SeaGuardian can extend the eyes and ears of a strike group, verifying that choke points or other critical passages ahead of the main force are clear of hostile units. The aircraft can extend the sensing and reach of a large human-crewed maritime patrol aircraft, giving commanders huge flexibility in how they posture their air units — and affording the potential for big cost-savings as well.
MQ-9B can provide roughly 80 percent of the capability of a large human-flown maritime patrol aircraft at about 20 percent of its cost per hour. That makes it much more economical for navies to — for example — send out SeaGuardians to clear big volumes of air or sea and then, if anything of interest is discovered, vector in a human-crewed aircraft to save it the time, cost, and wear that it otherwise might have expended.
The SeaGuardian can support Navy missions with its onboard suite of sensing and intelligence capabilities and also take on board any number of special payloads to support mission needs. A 360-degree surface search radar, for example, provides wide and detailed surface domain awareness. Communications payloads let the aircraft serve as a major networking node.
And MQ-9B SeaGuardian is the only platform of its kind that can carry, release, and monitor sonobuoys — indeed, the platform has revolutionized anti-submarine warfare.
In demonstrations and exercises, the SeaGuardian has proven repeatedly how well it can integrate with U.S. Navy and international forces. With a maximum endurance of around 30 hours in some configurations, the aircraft can supply a strike group or other commander with intelligence of a richness and quantity that nothing else can, including overhead assets. MQ-9B can detect and identify a vessel of interest and then preserve custody of that target for hours. With other aircraft working in teams, navies or coast guard officials can watch a key waterway or a target of interest for as long as they want.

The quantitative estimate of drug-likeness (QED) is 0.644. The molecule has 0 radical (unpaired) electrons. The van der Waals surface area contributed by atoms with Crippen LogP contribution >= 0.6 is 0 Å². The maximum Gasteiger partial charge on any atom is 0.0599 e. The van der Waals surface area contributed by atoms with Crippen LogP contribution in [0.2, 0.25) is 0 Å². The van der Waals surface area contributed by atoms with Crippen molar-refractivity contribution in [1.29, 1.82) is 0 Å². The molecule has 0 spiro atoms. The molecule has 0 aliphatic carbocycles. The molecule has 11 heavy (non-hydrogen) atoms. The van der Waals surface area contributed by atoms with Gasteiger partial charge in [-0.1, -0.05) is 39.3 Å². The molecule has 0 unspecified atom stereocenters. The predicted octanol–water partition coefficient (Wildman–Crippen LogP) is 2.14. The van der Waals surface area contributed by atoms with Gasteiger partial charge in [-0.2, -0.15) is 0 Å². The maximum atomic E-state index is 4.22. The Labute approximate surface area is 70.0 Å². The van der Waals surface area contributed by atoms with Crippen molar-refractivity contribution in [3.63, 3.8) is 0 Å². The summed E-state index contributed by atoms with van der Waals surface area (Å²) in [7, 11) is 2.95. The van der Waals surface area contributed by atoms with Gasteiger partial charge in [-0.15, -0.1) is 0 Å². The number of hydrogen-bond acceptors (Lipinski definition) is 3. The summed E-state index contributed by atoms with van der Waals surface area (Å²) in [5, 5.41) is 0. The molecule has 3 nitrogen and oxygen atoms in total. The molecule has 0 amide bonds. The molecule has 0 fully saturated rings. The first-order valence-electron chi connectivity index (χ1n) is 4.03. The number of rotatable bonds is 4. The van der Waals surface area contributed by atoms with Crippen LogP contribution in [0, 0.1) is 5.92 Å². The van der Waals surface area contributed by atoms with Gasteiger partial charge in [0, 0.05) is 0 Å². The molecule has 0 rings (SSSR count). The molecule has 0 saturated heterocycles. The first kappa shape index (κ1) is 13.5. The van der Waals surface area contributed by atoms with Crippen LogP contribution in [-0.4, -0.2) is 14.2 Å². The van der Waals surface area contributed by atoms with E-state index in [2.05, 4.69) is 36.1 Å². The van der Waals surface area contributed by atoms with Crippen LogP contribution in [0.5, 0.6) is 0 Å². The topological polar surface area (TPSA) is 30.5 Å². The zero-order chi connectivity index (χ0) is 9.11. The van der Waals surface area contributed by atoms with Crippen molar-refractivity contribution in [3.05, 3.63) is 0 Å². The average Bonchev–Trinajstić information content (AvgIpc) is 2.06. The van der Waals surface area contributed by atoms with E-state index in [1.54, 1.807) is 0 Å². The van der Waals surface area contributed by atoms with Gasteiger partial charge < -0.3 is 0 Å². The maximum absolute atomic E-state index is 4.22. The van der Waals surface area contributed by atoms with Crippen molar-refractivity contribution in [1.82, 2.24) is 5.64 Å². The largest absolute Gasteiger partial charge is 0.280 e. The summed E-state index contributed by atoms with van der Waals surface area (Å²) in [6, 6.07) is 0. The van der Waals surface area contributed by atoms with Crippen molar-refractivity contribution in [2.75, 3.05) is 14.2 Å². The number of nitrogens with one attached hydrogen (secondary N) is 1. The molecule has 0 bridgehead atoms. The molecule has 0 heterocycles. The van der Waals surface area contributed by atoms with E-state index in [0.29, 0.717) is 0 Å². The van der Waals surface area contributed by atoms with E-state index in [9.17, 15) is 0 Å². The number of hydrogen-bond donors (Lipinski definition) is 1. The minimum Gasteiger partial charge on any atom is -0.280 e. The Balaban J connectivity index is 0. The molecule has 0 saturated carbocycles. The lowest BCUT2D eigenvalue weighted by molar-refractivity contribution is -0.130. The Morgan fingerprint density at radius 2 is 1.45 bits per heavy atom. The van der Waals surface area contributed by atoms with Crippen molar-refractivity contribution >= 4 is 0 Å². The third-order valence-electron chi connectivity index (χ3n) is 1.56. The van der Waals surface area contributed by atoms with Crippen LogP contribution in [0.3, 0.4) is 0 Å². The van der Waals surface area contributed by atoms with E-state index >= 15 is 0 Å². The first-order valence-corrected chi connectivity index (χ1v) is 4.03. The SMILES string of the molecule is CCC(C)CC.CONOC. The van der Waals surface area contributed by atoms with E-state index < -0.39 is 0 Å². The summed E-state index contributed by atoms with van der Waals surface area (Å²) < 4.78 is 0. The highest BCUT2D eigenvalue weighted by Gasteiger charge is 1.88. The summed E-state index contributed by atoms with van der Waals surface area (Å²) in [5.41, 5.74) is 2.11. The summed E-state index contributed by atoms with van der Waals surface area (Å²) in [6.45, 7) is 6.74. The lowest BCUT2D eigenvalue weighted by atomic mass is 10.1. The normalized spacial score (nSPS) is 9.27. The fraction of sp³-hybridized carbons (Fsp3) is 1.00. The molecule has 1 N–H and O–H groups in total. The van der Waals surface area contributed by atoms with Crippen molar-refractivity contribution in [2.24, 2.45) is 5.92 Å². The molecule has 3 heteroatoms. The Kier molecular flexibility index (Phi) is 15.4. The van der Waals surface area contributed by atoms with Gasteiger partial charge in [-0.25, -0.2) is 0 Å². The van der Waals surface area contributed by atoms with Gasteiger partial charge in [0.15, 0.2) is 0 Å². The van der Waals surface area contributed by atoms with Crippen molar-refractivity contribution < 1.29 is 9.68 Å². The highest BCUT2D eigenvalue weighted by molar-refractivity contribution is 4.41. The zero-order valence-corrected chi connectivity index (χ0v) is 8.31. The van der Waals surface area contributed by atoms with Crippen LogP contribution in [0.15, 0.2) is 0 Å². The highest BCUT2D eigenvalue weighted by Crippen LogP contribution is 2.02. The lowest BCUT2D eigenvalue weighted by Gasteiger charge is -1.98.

In exercises with the U.S. Navy off the West Coast of the United States, the SeaGuardian has shown it can release sonobuoys, detect submarines, and monitor them over time. The SeaGuardian also can monitor sonobuoys released by other aircraft, increasing the utility of integrating unmanned platforms with the Navy’s existing human-crewed ones.